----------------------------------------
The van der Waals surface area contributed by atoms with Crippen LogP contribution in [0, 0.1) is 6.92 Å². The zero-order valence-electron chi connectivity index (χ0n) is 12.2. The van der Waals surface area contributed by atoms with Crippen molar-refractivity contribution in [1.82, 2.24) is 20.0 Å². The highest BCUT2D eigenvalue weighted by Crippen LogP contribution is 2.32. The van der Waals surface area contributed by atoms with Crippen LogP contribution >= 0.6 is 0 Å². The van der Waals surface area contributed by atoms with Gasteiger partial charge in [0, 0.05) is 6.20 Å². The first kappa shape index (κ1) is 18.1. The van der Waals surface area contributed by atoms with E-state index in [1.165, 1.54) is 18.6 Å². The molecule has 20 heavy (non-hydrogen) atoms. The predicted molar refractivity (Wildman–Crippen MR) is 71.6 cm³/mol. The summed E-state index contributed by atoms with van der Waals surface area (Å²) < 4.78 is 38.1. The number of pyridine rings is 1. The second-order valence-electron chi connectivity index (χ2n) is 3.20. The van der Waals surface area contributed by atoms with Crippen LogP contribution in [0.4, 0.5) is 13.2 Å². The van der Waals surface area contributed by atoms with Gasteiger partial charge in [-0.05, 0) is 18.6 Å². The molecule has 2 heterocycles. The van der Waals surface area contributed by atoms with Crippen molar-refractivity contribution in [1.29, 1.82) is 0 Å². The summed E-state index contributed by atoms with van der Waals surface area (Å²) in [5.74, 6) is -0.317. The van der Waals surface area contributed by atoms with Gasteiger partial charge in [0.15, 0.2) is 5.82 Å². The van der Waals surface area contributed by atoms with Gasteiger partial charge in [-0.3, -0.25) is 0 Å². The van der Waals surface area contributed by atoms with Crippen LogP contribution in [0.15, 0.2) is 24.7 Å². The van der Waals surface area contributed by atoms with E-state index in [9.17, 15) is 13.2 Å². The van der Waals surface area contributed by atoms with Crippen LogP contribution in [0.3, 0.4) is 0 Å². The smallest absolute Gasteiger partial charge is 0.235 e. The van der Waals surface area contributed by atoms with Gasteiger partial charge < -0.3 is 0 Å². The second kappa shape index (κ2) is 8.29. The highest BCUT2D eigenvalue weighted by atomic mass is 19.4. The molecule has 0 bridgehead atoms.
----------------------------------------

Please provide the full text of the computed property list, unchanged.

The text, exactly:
The van der Waals surface area contributed by atoms with Crippen LogP contribution in [0, 0.1) is 6.92 Å². The zero-order valence-electron chi connectivity index (χ0n) is 12.2. The van der Waals surface area contributed by atoms with Crippen molar-refractivity contribution in [1.82, 2.24) is 20.0 Å². The highest BCUT2D eigenvalue weighted by Crippen LogP contribution is 2.32. The van der Waals surface area contributed by atoms with Crippen LogP contribution >= 0.6 is 0 Å². The van der Waals surface area contributed by atoms with Gasteiger partial charge in [0, 0.05) is 6.20 Å². The first kappa shape index (κ1) is 18.1. The van der Waals surface area contributed by atoms with E-state index in [1.165, 1.54) is 18.6 Å². The molecule has 20 heavy (non-hydrogen) atoms. The predicted molar refractivity (Wildman–Crippen MR) is 71.6 cm³/mol. The summed E-state index contributed by atoms with van der Waals surface area (Å²) < 4.78 is 38.1. The number of pyridine rings is 1. The second-order valence-electron chi connectivity index (χ2n) is 3.20. The van der Waals surface area contributed by atoms with Crippen LogP contribution in [0.4, 0.5) is 13.2 Å². The van der Waals surface area contributed by atoms with Gasteiger partial charge in [-0.05, 0) is 18.6 Å². The molecule has 2 heterocycles. The van der Waals surface area contributed by atoms with Crippen molar-refractivity contribution in [1.29, 1.82) is 0 Å². The summed E-state index contributed by atoms with van der Waals surface area (Å²) in [5.74, 6) is -0.317. The van der Waals surface area contributed by atoms with Gasteiger partial charge in [0.15, 0.2) is 5.82 Å². The van der Waals surface area contributed by atoms with Gasteiger partial charge in [-0.3, -0.25) is 0 Å². The van der Waals surface area contributed by atoms with Crippen LogP contribution in [0.15, 0.2) is 24.7 Å². The van der Waals surface area contributed by atoms with E-state index in [9.17, 15) is 13.2 Å². The van der Waals surface area contributed by atoms with Crippen LogP contribution in [0.3, 0.4) is 0 Å². The smallest absolute Gasteiger partial charge is 0.235 e. The van der Waals surface area contributed by atoms with Gasteiger partial charge < -0.3 is 0 Å². The second kappa shape index (κ2) is 8.29. The highest BCUT2D eigenvalue weighted by atomic mass is 19.4. The molecule has 0 bridgehead atoms.